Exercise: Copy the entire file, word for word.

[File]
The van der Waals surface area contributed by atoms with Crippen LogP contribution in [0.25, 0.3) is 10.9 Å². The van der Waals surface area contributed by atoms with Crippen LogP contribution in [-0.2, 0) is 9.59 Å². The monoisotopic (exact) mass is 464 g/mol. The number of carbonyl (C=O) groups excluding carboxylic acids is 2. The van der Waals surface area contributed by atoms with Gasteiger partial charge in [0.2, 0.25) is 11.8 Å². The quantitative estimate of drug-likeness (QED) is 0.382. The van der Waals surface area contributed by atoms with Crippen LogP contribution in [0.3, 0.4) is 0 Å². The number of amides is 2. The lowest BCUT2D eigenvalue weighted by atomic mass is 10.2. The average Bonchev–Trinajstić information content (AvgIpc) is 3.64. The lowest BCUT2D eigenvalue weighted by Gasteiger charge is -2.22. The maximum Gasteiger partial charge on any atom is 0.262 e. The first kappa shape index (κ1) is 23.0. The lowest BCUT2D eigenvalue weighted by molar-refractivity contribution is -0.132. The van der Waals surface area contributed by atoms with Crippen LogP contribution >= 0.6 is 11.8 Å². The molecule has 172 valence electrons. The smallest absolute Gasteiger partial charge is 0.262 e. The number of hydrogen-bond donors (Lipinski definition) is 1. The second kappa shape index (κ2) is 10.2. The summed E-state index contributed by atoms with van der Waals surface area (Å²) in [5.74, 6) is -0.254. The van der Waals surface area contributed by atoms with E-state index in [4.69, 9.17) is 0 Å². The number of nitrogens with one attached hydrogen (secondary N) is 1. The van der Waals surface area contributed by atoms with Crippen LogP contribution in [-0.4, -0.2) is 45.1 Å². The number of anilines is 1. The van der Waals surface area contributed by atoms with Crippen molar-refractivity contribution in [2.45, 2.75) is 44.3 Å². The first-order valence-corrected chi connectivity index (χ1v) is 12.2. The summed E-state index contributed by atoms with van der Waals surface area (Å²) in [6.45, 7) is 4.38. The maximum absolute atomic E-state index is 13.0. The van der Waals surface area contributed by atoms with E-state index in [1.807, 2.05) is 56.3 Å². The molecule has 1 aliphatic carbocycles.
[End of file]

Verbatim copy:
The van der Waals surface area contributed by atoms with Crippen LogP contribution in [0.25, 0.3) is 10.9 Å². The van der Waals surface area contributed by atoms with Crippen LogP contribution in [-0.2, 0) is 9.59 Å². The monoisotopic (exact) mass is 464 g/mol. The number of carbonyl (C=O) groups excluding carboxylic acids is 2. The van der Waals surface area contributed by atoms with Gasteiger partial charge in [0.2, 0.25) is 11.8 Å². The quantitative estimate of drug-likeness (QED) is 0.382. The van der Waals surface area contributed by atoms with Crippen LogP contribution in [0.3, 0.4) is 0 Å². The number of amides is 2. The lowest BCUT2D eigenvalue weighted by atomic mass is 10.2. The average Bonchev–Trinajstić information content (AvgIpc) is 3.64. The lowest BCUT2D eigenvalue weighted by Gasteiger charge is -2.22. The maximum Gasteiger partial charge on any atom is 0.262 e. The first kappa shape index (κ1) is 23.0. The lowest BCUT2D eigenvalue weighted by molar-refractivity contribution is -0.132. The van der Waals surface area contributed by atoms with Crippen LogP contribution >= 0.6 is 11.8 Å². The molecule has 172 valence electrons. The smallest absolute Gasteiger partial charge is 0.262 e. The number of hydrogen-bond donors (Lipinski definition) is 1. The second kappa shape index (κ2) is 10.2. The summed E-state index contributed by atoms with van der Waals surface area (Å²) in [5.74, 6) is -0.254. The van der Waals surface area contributed by atoms with E-state index in [4.69, 9.17) is 0 Å². The number of nitrogens with one attached hydrogen (secondary N) is 1. The van der Waals surface area contributed by atoms with Crippen LogP contribution in [-0.4, -0.2) is 45.1 Å². The number of anilines is 1. The van der Waals surface area contributed by atoms with Crippen molar-refractivity contribution in [2.45, 2.75) is 44.3 Å². The first-order valence-corrected chi connectivity index (χ1v) is 12.2. The summed E-state index contributed by atoms with van der Waals surface area (Å²) in [6.45, 7) is 4.38. The maximum absolute atomic E-state index is 13.0. The van der Waals surface area contributed by atoms with E-state index in [1.807, 2.05) is 56.3 Å². The molecule has 1 aliphatic carbocycles.